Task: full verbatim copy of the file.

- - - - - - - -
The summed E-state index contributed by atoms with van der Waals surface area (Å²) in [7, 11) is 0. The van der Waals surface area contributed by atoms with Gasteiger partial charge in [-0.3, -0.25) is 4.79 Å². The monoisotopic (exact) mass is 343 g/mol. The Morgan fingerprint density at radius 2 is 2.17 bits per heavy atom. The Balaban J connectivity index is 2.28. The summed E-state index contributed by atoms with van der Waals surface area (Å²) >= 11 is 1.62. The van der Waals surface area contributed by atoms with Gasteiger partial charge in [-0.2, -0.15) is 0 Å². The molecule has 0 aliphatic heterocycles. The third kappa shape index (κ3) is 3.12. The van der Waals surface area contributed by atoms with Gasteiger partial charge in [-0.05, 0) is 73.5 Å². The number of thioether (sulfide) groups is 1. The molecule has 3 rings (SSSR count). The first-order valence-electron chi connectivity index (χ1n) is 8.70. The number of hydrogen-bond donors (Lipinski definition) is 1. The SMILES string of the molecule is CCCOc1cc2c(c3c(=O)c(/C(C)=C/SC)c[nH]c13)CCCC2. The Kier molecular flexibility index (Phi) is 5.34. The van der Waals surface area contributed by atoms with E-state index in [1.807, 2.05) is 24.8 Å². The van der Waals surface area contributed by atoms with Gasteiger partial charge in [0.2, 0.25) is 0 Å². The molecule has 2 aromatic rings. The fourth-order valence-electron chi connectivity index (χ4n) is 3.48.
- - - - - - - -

The summed E-state index contributed by atoms with van der Waals surface area (Å²) in [7, 11) is 0. The van der Waals surface area contributed by atoms with Gasteiger partial charge in [-0.3, -0.25) is 4.79 Å². The monoisotopic (exact) mass is 343 g/mol. The Morgan fingerprint density at radius 2 is 2.17 bits per heavy atom. The Balaban J connectivity index is 2.28. The summed E-state index contributed by atoms with van der Waals surface area (Å²) >= 11 is 1.62. The van der Waals surface area contributed by atoms with Gasteiger partial charge in [-0.2, -0.15) is 0 Å². The molecule has 0 aliphatic heterocycles. The third kappa shape index (κ3) is 3.12. The van der Waals surface area contributed by atoms with Gasteiger partial charge in [-0.05, 0) is 73.5 Å². The number of thioether (sulfide) groups is 1. The molecule has 3 rings (SSSR count). The first-order valence-electron chi connectivity index (χ1n) is 8.70. The number of hydrogen-bond donors (Lipinski definition) is 1. The SMILES string of the molecule is CCCOc1cc2c(c3c(=O)c(/C(C)=C/SC)c[nH]c13)CCCC2. The Kier molecular flexibility index (Phi) is 5.34. The van der Waals surface area contributed by atoms with E-state index in [1.807, 2.05) is 24.8 Å². The van der Waals surface area contributed by atoms with Gasteiger partial charge in [0.2, 0.25) is 0 Å². The molecule has 2 aromatic rings. The fourth-order valence-electron chi connectivity index (χ4n) is 3.48.